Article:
NEW YORK – In less than two months, the American political transition will be over. The 45th president of the United States will settle into the Oval Office. President-elect Donald Trump will become President Trump; President Barack Obama will join Jimmy Carter, George H.W. Bush, Bill Clinton, and George W. Bush as a living former president.
ABUJA – If you happen to be sitting with two other people right now, chances are one of you is malnourished. And you might not even know it. Yes, that’s right: one in three people worldwide suffer from malnutrition, and it does not always look the way one might expect.
CAMBRIDGE – Are economists partly responsible for Donald Trump’s shocking victory in the US presidential election? Even if they may not have stopped Trump, economists would have had a greater impact on the public debate had they stuck closer to their discipline’s teaching, instead of siding with globalization’s cheerleaders.
BERLIN – On the 27thanniversary of the fall of the Berlin Wall, the United States elected a president who plans to build an even bigger wall, this time on the border with Mexico.Now, President-elect Donald Trump must decide whether he wants to plow forward with his divisive agenda or actually advance America’s best interests.
BRUSSELS – More than 100 days after the United Kingdom voted narrowly to leave the European Union, it remains far from clear what arrangement will regulate cross-Channel trade after Brexit. Political discussions tend to revolve around three key issues: immigration controls, access to the single market, and passporting rights for financial services. Which balance should European leaders strike?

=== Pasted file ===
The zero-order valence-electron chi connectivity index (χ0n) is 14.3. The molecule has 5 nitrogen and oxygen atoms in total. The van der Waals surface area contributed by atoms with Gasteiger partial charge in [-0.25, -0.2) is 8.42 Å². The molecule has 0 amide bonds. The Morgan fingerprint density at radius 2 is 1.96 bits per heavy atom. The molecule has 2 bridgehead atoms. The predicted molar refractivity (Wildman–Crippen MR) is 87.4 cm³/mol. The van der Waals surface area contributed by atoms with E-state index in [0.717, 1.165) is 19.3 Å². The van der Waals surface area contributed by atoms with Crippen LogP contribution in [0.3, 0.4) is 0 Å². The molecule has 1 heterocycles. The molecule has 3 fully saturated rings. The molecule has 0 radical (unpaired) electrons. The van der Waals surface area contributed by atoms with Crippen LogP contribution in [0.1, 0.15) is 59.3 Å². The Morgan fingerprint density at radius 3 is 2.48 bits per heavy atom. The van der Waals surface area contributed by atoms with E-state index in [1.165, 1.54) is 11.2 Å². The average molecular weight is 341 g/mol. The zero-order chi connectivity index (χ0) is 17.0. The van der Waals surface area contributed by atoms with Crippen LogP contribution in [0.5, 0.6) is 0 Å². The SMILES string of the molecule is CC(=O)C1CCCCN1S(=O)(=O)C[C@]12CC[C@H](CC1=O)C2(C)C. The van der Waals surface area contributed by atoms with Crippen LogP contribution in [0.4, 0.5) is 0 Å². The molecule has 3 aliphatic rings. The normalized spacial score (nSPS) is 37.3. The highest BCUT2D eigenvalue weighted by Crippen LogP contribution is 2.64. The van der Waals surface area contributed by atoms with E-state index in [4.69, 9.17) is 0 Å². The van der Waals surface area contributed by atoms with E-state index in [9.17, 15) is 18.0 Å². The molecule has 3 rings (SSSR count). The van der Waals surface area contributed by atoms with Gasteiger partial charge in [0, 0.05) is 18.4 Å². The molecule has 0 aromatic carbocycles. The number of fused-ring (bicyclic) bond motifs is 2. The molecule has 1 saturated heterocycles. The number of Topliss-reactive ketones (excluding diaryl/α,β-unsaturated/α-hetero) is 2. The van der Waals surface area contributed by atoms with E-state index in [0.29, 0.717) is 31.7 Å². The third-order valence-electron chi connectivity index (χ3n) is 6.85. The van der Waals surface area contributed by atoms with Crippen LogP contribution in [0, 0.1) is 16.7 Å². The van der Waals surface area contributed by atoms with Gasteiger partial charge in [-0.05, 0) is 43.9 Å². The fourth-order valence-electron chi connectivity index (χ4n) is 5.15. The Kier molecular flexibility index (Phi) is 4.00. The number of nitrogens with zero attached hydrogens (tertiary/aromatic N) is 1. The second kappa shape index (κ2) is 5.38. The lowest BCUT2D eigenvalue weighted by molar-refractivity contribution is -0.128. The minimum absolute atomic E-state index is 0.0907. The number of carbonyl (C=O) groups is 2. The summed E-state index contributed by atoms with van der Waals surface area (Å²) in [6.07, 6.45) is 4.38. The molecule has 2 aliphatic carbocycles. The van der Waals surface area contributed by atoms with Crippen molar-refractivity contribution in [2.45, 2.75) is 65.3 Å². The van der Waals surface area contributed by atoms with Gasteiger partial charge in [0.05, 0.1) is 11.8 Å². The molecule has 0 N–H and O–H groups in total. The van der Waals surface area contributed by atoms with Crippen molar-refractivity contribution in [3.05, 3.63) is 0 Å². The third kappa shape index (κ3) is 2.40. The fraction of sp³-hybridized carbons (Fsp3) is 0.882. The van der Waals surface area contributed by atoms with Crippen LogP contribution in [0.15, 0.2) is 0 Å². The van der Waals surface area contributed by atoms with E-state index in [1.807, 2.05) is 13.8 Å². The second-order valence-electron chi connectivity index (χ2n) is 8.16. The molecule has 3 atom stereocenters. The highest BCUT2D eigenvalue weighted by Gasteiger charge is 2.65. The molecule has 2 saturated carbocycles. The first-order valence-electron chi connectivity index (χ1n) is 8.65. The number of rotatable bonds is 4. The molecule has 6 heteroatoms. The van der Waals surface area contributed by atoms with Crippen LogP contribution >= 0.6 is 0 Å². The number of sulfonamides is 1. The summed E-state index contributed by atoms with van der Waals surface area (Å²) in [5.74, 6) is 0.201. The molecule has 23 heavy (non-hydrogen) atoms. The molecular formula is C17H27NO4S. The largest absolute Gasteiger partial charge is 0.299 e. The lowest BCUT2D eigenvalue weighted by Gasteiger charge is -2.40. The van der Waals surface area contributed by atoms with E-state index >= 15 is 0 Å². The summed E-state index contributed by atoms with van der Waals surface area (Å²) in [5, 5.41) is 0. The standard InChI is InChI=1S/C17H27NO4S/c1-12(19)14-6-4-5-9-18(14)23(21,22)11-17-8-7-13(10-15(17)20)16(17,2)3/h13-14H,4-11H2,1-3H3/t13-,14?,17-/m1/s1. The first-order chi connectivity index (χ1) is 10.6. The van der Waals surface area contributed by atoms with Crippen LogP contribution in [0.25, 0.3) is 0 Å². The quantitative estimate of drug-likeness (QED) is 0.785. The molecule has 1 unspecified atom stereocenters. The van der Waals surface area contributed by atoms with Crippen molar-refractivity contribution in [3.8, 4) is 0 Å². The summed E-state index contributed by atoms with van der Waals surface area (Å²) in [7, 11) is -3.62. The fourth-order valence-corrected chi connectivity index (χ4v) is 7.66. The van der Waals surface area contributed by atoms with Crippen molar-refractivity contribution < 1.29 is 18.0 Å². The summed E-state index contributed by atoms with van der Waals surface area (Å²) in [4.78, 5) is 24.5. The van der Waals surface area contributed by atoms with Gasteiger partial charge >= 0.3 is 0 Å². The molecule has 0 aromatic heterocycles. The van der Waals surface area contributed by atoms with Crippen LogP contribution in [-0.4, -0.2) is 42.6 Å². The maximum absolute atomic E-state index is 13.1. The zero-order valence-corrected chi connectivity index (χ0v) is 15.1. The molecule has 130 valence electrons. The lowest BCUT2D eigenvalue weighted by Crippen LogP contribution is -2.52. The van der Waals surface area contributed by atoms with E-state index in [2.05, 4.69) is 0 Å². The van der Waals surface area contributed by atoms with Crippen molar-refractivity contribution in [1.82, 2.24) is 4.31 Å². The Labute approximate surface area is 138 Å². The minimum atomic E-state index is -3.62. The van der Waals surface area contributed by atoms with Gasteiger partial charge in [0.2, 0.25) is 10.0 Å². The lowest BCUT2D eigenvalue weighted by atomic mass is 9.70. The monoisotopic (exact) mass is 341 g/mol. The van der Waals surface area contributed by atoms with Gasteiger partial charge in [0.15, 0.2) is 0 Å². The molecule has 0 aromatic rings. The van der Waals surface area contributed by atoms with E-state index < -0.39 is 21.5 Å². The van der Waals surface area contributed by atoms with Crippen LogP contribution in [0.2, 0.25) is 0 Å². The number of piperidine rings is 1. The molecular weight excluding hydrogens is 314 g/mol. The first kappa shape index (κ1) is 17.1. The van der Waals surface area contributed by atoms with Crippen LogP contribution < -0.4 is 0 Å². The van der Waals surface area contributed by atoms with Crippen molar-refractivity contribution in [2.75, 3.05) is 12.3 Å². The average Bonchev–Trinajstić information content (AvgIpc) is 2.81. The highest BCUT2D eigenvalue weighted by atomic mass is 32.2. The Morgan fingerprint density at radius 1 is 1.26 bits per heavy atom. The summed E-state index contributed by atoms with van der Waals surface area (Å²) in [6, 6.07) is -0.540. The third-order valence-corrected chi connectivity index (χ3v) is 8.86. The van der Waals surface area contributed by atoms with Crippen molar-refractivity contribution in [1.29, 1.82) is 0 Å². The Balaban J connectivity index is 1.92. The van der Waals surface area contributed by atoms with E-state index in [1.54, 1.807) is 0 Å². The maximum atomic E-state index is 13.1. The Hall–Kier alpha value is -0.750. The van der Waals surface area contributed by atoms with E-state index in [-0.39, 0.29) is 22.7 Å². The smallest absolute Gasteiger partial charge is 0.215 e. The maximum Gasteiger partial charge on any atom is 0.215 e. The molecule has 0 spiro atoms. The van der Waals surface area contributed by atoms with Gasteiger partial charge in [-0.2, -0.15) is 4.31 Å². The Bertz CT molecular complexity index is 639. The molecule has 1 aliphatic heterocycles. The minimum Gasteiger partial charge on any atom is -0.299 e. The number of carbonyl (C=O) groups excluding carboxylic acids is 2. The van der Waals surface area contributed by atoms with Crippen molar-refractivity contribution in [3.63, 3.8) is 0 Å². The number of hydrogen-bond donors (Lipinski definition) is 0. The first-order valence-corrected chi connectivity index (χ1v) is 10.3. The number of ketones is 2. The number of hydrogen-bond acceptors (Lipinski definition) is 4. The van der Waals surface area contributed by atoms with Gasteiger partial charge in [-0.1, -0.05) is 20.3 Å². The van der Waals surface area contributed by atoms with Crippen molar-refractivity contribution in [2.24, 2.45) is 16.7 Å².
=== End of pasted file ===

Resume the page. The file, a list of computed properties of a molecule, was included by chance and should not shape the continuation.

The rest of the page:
PARIS – “When the facts change, I change my mind. What do you do, sir?”This, reportedly, is how Keynes replied to the criticism that he had changed his position on the policy response to the Great Depression. Pragmatism of this sort is not that common: policy views are often characterized by considerable inertia. Too frequently, today’s perspectives remain shaped by yesterday’s facts.
LONDON –Two important events loom on the calendar this month: the United States’presidential election on November 8, and British Chancellor of the Exchequer Philip Hammond’s first Autumn Statement on November 23. Obviously, the latter will not be as significant an event as the former, but it nonetheless will have importantconsequences beyond the United Kingdom.
WASHINGTON, DC – Il faudra, pour réaliser les ambitieux Objectifs de développement durable (ODD) – qui visent à éradiquer la pauvreté, garantir la prospérité pour tous et promouvoir la durabilité, entre aujourd’hui et 2030 – surmonter des obstacles importants, allant d’un financement suffisant pour faire face au changement climatique à la gestion de chocs macroéconomiques. Mais l’un des obstacles potentiels pourrait s’avérer être un bienfait caché, à savoir les évolutions démographiques qui interviendront dans les années à venir.
BERKELEY – Blackstone CEOTony James recentlypublished a columnin the Financial Timestitled“To revive America’s economy, raise interest rates.” This is a very bad idea.
VENICE – “The main element of any US policy towards the Soviet Union must be that of a long-term, patient but firm and vigilant containment,” the US diplomat George Kennan wrote in 1947 in a Foreign Affairs article, famously signed “X.” Replace “Soviet Union” with “Russia,” and Kennan’s “containment policy” makes perfect sense today. It is almost as if, in nearly 70 years, nothing has changed, even as everything has.